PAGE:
In aversion therapy, undesirable behavior is paired with an aversive stimulus. It is hoped that the unwanted behavior will lessen due to the negative consequences it brings. 

Flooding

Flooding is a technique that can be used to treat phobias. In this technique, people are rapidly exposed to the feared object or situation. Escaping or avoiding the situation is not allowed and thus, the individual is forced to face their fears.  

Operant Conditioning

Operant conditioning utilizes reinforcement and punishment to increase or decrease the frequency of certain behavior. It is expected that desirable consequences following a particular behavior will encourage it to occur again in the future and vice versa. 

Operant conditioning can bring about fast and effective behavioral changes. 

Techniques based on the principle of operant conditioning include:

Contingency management

In contingency management, a ‘contract’ between the therapist and client is made. In this contact, goals of behavioral changes, reinforcements, rewards as well as penalties are outlined clearly. This approach to behavioral change is effective as rules are very clear for both parties. 

Token economies

This reinforcement technique is often used by parents and teachers to encourage wanted behaviors. Children earn tokens when they engage in the preferred behaviors and lose tokens when they partake in unwanted behaviors. They can then exchange the tokens they earn for a reward.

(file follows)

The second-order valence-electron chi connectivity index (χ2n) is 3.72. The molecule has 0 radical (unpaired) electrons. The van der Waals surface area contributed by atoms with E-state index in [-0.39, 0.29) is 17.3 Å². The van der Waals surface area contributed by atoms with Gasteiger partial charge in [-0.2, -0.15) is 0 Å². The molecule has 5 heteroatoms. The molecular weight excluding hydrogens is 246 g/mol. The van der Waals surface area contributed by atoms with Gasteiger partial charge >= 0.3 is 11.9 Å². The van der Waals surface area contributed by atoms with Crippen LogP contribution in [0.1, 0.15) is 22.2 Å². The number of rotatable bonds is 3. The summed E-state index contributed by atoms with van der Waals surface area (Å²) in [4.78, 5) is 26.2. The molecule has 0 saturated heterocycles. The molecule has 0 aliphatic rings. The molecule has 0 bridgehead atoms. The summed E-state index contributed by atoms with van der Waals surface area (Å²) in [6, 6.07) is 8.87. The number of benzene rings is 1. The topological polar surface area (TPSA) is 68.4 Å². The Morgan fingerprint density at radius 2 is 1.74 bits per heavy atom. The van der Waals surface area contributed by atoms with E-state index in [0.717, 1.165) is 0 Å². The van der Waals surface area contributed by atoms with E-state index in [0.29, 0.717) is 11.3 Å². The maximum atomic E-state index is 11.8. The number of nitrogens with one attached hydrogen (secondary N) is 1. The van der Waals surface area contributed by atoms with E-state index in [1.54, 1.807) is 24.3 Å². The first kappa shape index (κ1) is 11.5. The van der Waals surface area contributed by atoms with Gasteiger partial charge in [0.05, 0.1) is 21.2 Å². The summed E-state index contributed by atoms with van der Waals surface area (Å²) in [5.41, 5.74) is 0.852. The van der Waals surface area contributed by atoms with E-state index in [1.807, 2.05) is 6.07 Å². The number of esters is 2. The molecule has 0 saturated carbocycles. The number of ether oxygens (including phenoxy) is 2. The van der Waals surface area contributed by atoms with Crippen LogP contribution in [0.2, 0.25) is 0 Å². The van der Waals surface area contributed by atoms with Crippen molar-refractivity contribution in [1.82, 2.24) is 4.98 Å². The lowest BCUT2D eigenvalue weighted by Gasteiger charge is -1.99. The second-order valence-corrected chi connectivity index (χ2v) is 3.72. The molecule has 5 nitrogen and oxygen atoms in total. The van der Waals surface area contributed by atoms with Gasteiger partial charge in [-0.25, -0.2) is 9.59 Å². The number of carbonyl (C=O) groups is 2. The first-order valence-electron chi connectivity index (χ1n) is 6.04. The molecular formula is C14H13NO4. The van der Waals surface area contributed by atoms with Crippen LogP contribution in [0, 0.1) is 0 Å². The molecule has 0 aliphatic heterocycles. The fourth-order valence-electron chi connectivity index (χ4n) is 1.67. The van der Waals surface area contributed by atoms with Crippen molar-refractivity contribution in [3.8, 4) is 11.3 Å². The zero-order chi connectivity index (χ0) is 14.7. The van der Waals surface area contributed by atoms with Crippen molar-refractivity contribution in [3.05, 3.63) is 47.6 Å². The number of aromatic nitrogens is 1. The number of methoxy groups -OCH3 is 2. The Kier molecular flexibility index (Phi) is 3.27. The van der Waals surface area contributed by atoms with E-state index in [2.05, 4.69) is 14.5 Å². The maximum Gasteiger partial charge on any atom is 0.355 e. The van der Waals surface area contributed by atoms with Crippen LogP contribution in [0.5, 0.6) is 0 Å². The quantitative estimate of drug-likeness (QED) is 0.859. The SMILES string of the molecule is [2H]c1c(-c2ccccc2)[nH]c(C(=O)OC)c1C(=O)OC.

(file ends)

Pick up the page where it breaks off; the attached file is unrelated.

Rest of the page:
Extinction

In extinction, a behavior or situation that is providing reinforcement is stopped or eliminated to produce behavioral changes. For example, a child who is snatching toys is put in a time-out to remove him from the situation. 

The unwanted behavior will soon be extinguished because the rewarding situation is taken away. 

Behavior modeling

Behavior modeling allows the individual to learn via observation and modelling behavior of other people. Instead of the basic reinforcement and punishment, behavior modeling enables individuals to learn acceptable behaviors by observing other people engaging (and getting rewarded) in the preferred skills and behaviors. 

Behavioral therapy effectiveness

While success rates of behavioral therapies depend on the specific type of treatment applied and the condition being treated, behavioral therapies are considered to be highly effective. In fact, research shows that about 75% of those who try psychotherapy see a positive improvement

CBT, in particular, has shown to be an effective treatment for post-traumatic stress disorder, panic disorder, obsessive-compulsive compulsive disorder. Additionally, CBT also has benefits for those who are suffering from schizophrenia

Behavioral therapy for ADHD

Behavioral therapy can help people with attention deficit hyperactivity disorder (ADHD) manage behaviors that they are struggling with. Symptoms of ADHD can make daily life very challenging.